Non-determinism and Backward Compatibility

A workflow’s code must be fully deterministic. E.g. if a Worker dies while executing a workflow and a new Worker picks up the workflow, the workflow must be replayed to the point where it previously stopped. In other words, it must do the same exact thing on every execution. If the workflow code is changed between deployments, the changes may lead to non-determinism errors. There could also be code in the workflow itself introducing non-determinism (e.g. calling datetime()).

The right way to deal with this is to use the Temporal versioning API for any non-backward-compatible changes and to always check the workflow code for any non-determinism issues before deploying. It is possible to test for non-determinism using the Temporal workflow Replayer API.

However, if you already have hundreds or thousands active workflows in deployment failing with non-determinism errors, what do you do? One way to mitigate that is to reset all the workflows in a batch fashion. Our workflows are designed to be fully idempotent. An example is the deposit charge and refund workflow. If a workflow charges the deposit for a booking and is restarted, it will detect that the deposit has already been charged and will not charge again.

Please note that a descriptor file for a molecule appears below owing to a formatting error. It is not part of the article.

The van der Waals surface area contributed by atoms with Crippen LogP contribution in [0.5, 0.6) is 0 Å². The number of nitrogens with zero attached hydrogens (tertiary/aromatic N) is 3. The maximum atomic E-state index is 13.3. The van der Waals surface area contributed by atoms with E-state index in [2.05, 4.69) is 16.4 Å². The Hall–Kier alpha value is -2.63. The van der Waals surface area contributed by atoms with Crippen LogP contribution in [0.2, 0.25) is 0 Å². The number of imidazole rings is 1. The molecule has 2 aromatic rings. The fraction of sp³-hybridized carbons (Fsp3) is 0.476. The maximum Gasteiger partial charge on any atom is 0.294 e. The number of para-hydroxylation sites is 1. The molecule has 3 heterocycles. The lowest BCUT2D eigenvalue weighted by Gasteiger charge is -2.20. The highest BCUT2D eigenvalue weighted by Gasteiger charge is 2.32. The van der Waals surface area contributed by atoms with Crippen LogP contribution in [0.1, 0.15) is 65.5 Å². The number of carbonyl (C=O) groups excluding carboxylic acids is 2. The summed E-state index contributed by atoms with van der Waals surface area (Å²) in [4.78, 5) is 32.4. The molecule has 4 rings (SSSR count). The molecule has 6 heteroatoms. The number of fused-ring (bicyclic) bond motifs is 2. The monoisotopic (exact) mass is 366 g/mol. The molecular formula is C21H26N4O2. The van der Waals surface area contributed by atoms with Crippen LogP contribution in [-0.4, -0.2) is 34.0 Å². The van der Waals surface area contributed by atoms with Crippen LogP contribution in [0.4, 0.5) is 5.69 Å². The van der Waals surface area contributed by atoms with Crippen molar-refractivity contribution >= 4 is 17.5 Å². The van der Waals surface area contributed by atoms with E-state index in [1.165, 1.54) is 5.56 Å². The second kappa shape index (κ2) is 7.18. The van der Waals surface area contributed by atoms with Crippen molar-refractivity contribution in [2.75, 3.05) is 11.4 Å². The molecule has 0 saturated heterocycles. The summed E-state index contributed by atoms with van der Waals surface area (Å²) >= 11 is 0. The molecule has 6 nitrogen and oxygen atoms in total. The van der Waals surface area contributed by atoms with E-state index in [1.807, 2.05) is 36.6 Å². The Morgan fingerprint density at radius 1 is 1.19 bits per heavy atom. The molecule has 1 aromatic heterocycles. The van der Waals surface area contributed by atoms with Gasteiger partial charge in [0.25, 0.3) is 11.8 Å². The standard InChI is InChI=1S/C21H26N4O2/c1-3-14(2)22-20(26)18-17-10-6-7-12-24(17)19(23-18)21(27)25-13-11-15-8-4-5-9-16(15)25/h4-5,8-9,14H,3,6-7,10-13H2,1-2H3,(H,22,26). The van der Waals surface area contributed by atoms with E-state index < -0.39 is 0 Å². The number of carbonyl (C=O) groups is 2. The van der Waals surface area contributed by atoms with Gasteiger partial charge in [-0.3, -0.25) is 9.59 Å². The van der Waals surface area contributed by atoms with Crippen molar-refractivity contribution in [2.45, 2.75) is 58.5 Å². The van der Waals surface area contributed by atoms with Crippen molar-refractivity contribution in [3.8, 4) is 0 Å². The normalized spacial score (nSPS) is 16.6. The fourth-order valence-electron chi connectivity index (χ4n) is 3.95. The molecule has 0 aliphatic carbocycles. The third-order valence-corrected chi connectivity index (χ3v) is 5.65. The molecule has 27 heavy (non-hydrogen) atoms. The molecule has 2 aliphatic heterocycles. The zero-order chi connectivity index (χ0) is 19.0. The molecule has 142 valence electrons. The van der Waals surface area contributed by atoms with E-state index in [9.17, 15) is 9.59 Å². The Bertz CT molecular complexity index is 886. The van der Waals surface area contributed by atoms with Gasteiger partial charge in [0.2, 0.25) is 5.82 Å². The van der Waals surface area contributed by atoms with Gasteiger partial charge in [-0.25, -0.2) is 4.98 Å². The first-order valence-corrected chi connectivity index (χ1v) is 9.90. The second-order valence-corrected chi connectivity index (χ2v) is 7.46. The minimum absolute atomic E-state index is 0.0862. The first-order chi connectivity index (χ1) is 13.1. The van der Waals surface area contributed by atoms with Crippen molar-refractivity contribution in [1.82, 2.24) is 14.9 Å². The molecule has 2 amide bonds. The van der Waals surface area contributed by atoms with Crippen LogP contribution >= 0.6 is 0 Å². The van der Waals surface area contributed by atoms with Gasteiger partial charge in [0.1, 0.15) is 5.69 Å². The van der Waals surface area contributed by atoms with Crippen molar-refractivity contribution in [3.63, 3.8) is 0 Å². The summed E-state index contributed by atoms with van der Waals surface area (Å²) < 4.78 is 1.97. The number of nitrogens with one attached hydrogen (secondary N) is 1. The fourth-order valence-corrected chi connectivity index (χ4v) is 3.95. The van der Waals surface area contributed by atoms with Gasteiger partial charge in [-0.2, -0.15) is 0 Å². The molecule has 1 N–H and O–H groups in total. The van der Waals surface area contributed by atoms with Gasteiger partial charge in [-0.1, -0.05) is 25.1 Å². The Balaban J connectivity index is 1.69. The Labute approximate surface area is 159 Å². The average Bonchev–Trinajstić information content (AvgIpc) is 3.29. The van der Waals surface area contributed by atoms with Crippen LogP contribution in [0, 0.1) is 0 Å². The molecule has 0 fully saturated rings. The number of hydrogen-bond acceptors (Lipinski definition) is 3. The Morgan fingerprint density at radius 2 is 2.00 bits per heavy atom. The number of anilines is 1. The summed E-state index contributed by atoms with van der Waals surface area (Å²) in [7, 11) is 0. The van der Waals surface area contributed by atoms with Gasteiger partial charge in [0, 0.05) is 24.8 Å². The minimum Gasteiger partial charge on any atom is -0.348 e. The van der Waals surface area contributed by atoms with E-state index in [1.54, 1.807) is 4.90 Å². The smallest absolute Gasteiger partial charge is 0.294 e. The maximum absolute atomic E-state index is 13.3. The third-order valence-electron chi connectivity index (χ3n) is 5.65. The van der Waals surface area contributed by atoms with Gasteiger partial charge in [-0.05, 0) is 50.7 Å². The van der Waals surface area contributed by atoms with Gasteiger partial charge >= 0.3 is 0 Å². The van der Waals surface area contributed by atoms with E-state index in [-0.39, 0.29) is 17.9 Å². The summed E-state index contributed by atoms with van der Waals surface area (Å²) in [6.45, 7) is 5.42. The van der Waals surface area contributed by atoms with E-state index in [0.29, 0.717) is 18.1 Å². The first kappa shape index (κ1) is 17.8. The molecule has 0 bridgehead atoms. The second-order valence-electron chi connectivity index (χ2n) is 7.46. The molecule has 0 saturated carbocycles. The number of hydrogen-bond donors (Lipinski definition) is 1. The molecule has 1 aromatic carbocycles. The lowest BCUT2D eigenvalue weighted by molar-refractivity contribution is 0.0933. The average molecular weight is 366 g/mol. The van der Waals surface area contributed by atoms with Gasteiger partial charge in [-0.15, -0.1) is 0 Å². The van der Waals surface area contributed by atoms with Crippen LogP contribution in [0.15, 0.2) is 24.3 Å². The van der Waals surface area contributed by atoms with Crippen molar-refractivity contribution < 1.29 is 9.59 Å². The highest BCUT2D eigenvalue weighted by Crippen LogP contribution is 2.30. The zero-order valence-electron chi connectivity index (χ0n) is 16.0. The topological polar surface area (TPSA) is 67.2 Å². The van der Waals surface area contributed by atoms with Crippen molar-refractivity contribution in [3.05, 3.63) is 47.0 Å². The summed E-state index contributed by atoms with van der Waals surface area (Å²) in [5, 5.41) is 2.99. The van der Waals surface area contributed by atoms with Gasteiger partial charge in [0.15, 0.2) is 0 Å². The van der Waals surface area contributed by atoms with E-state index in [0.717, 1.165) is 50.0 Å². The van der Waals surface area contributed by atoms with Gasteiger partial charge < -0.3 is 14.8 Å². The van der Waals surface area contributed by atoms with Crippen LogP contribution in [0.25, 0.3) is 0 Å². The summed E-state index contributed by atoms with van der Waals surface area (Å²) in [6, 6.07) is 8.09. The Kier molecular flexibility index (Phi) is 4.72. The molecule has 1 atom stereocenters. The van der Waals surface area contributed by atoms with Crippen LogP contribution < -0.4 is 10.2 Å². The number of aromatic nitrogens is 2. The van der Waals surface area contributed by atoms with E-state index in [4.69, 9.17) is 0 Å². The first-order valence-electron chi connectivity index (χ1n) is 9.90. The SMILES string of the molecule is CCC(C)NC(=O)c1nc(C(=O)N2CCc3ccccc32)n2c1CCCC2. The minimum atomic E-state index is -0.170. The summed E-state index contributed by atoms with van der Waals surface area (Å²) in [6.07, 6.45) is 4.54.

We use a tctl (Temporal server command line tool) script to start workflows anew.

workflows=$(tctl --tls_cert_path $temporal_api_cert_path --tls_key_path $temporal_api_key_path --address $temporal_server:$temporal_port --namespace $temporal_namespace wf listall --workflow_type $workflow --open) workflow_list=$(echo ${workflows} | awk -F " *" 'NR>1 { print $4}') echo $workflow_list > workflowlist tctl --tls_cert_path temporalsdk.pem --tls_key_path temporalsdk.key --address $temporal_server:$temporal_port --namespace $temporal_namespace workflow reset-batch --input_file workflowlist --reset_type FirstWorkflowTask --reason "Ensure backward compatibility"

The good news is that the Temporal engineering and support teams are extremely helpful and responsive and as we keep rolling out Temporal usage to new use cases, we gain more Temporal knowledge so the experience is smoother with each new workflow.

Natalya Reznik is a Software Engineer at Kyte.